As you might expect, we’re very busy at the moment.
Clearly, we’re heavily involved in several restructuring projects, but we’re also dealing with long-term sickness absences and a few – believe it or not – disciplinary processes.
One of our key roles in all people management issues is to ensure our clients follow all the correct processes, and if they do, they give themselves the very best chance of being protected.
We can’t stop an employee starting a tribunal, especially now they’re free.
But by making sure a fair and reasonable process is followed, we minimise the danger of an ambulance chaser solicitor seeing pound signs when they hear what has been going on.
In 95% of the processes we carry out, just following the correct process and guidelines is enough to make sure that there is no Early Conciliation or tribunal claim.
But for the other 5% we have an ace up our sleeve – settlement agreements.
What is a “settlement agreement”?
Settlement agreements replaced compromise agreements seven years ago.
They were renamed to make them less “confrontational”, but the aim remains the same: to get the employee to agree to waive their right to sue you for a perceived (or actual) wrong, in return for an amount of money.
The reason why we don’t start with a settlement agreement in most situations is that, if a client has diligently followed the right process, they can end up handing over a load of money that they didn’t need to.
If an employee is not already in a process, redundancy or long term sickness management, then approaching them with a settlement agreement gets very expensive, and confrontational, very quickly.
That’s because they are comparing having their job to not having their job but having some extra money.
However, when you introduce the notion of a settlement agreement during a formal HR process, then it becomes clear to the employee that their options are:
- Losing my job
- Losing my job with some extra money
In this scenario, people are much more open to the negotiation, especially if they are aware that theirs may not be a valid claim, because their employer has followed the correct process.
The best times to offer a settlement agreement are:
- If you want to make just one long-serving employee redundant, without unsettling the rest of the department by putting them at risk of redundancy;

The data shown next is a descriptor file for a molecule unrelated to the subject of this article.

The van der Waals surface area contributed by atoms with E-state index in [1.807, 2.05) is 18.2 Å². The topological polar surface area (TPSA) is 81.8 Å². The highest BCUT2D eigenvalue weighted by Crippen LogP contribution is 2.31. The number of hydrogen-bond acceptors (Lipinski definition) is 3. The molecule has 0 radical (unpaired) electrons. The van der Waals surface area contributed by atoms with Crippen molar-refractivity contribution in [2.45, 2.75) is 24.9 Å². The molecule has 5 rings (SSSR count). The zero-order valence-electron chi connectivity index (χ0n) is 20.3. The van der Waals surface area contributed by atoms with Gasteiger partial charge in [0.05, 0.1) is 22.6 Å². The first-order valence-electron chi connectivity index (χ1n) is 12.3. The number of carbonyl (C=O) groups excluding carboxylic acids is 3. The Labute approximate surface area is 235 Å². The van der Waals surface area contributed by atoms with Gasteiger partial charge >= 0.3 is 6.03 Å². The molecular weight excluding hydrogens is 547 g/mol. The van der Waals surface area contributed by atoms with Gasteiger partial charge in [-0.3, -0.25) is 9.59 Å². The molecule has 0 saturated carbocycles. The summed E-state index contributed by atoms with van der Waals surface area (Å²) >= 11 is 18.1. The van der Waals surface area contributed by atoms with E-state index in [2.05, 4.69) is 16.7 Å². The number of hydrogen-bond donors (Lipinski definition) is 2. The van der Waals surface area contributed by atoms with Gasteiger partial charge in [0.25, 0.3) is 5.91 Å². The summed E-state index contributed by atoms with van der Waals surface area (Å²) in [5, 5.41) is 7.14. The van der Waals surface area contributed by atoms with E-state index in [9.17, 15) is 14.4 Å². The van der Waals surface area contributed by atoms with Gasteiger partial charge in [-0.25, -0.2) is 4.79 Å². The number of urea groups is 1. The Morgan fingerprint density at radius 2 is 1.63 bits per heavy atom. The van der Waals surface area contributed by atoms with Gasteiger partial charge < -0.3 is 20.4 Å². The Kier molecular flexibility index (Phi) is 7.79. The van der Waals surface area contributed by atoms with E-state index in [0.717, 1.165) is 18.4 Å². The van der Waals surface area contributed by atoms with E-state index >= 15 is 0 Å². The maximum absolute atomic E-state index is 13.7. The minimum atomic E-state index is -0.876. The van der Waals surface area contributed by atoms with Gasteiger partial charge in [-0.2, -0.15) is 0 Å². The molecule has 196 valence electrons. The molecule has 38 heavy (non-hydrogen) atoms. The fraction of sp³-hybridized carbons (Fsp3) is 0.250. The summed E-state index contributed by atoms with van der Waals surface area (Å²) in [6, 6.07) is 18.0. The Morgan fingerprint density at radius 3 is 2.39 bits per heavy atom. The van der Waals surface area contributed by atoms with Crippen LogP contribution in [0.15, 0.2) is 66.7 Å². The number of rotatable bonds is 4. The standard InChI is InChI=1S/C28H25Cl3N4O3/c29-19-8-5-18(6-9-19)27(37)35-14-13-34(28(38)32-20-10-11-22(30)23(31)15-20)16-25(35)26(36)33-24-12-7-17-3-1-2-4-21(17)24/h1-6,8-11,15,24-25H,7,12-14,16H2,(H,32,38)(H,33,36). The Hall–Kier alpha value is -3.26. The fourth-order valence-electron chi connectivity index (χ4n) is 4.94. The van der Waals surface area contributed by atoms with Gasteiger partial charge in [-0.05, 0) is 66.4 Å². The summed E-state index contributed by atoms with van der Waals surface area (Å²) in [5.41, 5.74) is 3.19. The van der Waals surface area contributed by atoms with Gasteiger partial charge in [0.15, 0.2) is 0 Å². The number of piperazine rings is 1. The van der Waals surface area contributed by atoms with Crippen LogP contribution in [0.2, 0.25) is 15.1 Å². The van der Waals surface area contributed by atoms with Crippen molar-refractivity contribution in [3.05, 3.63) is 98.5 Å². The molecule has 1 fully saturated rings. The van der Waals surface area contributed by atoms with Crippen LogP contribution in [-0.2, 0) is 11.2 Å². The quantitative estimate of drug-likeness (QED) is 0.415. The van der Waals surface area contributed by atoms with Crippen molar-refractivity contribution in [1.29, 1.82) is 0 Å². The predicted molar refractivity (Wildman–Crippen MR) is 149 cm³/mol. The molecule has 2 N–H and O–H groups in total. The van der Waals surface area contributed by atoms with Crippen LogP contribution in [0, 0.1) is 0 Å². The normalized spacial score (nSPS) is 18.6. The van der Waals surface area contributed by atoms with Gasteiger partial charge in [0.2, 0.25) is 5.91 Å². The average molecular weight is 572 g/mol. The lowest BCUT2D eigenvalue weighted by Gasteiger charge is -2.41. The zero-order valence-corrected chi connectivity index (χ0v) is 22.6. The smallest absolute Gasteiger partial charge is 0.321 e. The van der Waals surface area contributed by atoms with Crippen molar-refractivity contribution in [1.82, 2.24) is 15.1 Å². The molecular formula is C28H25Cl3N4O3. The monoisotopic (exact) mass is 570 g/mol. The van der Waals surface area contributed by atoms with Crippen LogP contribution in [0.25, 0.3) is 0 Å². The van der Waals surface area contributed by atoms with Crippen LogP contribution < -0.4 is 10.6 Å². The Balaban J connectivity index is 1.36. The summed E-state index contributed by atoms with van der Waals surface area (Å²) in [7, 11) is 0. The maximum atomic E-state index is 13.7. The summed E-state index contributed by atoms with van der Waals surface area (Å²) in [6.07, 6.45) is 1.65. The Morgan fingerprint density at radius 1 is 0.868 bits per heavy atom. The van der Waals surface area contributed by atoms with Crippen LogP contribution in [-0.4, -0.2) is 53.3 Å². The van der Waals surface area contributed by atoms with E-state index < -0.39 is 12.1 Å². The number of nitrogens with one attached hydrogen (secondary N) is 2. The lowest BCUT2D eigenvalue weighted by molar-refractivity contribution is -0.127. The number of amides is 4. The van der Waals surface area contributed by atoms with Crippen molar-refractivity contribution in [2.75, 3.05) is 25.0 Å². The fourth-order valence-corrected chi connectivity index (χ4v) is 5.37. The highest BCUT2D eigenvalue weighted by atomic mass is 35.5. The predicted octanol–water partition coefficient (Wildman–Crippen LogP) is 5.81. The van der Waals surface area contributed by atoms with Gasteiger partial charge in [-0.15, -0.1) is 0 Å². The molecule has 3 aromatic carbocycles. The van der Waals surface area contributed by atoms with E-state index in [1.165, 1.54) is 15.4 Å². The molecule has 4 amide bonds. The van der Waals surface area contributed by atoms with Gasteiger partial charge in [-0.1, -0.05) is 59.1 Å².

- If you have someone on furlough that you don’t want to come back;
- If you are going through the formal redundancy or disciplinary process and the employee is raising grievance after grievance.
The worst time to offer a settlement agreement is if you have no money to pay more than the notice period.
Settlement agreements can be very quick and effective, but the amounts involved are not pocket change, and you’ll generally have to pay them more than their notice period (sometimes much more) as you’re actually paying them for giving up their right to sue the business.
So, to work out how much you should be paying, as a minimum, you need to pay them their notice period PLUS what they would have got if they had been made redundant PLUS a sum for giving up their right to sue you.
We can draw up the settlement agreement for you, negotiate with the employee’s solicitor and help you reach a mutual agreement, which means you avoid any danger of a tribunal claim against you.
Contact us if you would like to discuss using this very effective tool in your “new normal” business strategy.
P.S. One word of warning though – for a settlement agreement to be valid, the employee’s solicitor must confirm in writing that their employee understands their rights and is signing the agreement in full knowledge that they’re giving up the right to sue.
If you don’t receive that confirmation, the agreement isn’t worth the paper it’s written on, so be sure to dot all the Is and cross all the Ts if you’re going through this process.